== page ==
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Prior to the studies which convincingly connected consistent cigarette smoking with a variety of illnesses, including cancer, the frequent use of cigarettes was all too common, including amongst Orthodox Jews

Are there any extant reports of rabbinic opinions about the value (or demerit) of smoking, before the health concerns became common knowledge? Meaning, did any Rabbi's or teachers speak or write about a particular benefit (spiritual, physical, or otherwise) which comes from smoking, or a particular detrimental effect? Or was it just an indulgence people enjoyed without thinking too much about it?

I believe this is relevant because it could shed light on the way Jews attempt to find meaning and religious significance within mundane activities. It also has the potential for a case study of the change of halachic status in the face of contemporary medical opinion (such as, if some rabbi had asserted that smoking had some spiritual benefit, and should be done).

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    The early Chassidishe rebbes all smoked. There are many stories including the Baal Shem Tov, Rabbi Nachman of Breslov, the Alter Rebbe, etc. that include them smoking a pipe. Also, interestingly enough, the Sixth Rebbe of Chabad (R' Yosef Yitzchak Schneersohn) smoked cigarettes, and he passed away in 1950. (Hey, look here!) – ezra Sep 28 '17 at 2:00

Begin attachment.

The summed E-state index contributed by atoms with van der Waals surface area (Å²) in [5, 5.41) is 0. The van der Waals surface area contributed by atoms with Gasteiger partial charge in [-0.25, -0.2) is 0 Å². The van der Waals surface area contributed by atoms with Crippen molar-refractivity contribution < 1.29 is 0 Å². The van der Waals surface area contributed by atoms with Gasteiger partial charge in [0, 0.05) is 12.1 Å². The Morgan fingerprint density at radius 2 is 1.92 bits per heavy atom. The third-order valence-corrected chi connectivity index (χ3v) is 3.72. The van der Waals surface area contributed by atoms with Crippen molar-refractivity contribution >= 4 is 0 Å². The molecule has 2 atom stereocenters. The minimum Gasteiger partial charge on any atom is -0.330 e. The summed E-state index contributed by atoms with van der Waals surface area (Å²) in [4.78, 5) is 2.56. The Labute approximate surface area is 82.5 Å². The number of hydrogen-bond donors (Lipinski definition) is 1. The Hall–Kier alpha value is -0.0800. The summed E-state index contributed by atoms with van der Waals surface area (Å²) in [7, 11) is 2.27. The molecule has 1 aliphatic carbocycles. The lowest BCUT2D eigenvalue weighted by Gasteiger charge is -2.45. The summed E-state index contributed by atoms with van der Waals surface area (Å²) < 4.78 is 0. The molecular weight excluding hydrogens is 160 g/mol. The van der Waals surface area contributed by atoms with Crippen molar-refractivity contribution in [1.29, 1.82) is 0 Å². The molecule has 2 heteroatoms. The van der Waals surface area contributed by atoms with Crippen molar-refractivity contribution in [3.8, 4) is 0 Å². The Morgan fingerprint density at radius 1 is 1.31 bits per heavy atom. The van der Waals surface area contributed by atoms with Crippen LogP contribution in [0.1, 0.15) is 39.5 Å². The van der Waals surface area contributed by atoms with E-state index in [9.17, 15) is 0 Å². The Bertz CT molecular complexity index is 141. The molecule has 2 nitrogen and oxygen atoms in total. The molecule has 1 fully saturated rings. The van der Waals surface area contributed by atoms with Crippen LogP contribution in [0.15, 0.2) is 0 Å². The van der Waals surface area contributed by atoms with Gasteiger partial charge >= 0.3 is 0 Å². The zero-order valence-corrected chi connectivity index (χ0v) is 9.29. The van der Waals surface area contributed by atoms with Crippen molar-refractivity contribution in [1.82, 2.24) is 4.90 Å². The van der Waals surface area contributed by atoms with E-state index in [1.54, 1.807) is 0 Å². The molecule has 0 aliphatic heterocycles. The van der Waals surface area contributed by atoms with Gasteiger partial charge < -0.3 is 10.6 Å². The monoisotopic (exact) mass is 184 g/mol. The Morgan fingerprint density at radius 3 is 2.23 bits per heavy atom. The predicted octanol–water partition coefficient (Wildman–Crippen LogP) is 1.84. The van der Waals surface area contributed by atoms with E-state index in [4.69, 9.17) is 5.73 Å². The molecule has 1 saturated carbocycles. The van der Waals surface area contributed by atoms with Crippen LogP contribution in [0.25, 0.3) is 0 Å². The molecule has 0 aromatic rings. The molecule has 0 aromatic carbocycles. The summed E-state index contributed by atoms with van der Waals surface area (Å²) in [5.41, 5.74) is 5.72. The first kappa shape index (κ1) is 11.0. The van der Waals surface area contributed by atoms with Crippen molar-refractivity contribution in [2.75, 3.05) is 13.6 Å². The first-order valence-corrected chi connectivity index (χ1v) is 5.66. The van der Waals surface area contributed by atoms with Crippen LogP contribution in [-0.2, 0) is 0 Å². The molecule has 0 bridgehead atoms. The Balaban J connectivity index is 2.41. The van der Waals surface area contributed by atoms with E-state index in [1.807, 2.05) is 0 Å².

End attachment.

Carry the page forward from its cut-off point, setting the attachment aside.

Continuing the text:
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    @ezra they actually held smoking to a high regard and considered it their "ketores". – Oliver Sep 28 '17 at 4:41
  • Rabbi Yisrael Salanter lived in an era when people thought that smoking was medically positive, that it helped digestion. But he quit smoking because his addictive feelings seemed to violate everything he was trying to accomplish. – Micha Berger Oct 1 '17 at 20:41
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Both the Pnei Yehoshua (Shab. 39b s.v. בא״ד ואמר-אמנם) and R. Yaakov Emden (Mor U'ketzia §511) were clearly under the contemporary impression that smoking was not harmful, rather it carried multiple health benefits (digestion, palate cleansing, appetite inducing, blood flow etc.)

R. Shmuel Abuhav (c. 17th cen.; Dvar Shmuel §156) denounced smoking as another unnecessary vice, a waste of Torah-time involved [e.g. in its preparation] and inadvertent extinguishing of tabaco on the holiday.

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    Well researched answer. Appetite-inducing is an interesting one, since that is one of the reasons Rav Moshe Feinstein used to explain why Marijuana is actually forbidden to use. – Chaim Sep 28 '17 at 12:23
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    @Chaim Thank you. You remind me, khat was fairly common for centuries among Yemenite Jews and at times even used before praying, IIRC, for the euphoric influence. Clearly the health risks associated with it didn't prevent anyone from stopping to chew on it and AFAIK I don't think the rabbis were so opposed to it. – Oliver Sep 28 '17 at 12:45
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The Chafetz Chaim has a beautiful piece about the effects of reading newspapers and smoking cigarettes(cigars) in Zechor L'Miriam 10(published 1925). I will attach the whole piece since it's amazing. With regards to smoking the Chaftez Chaim writes that for those who can't read(in beg of his piece he talks about how newspapers are a big time waster) the yetzer harah uses smoking as a form of bitul Torah.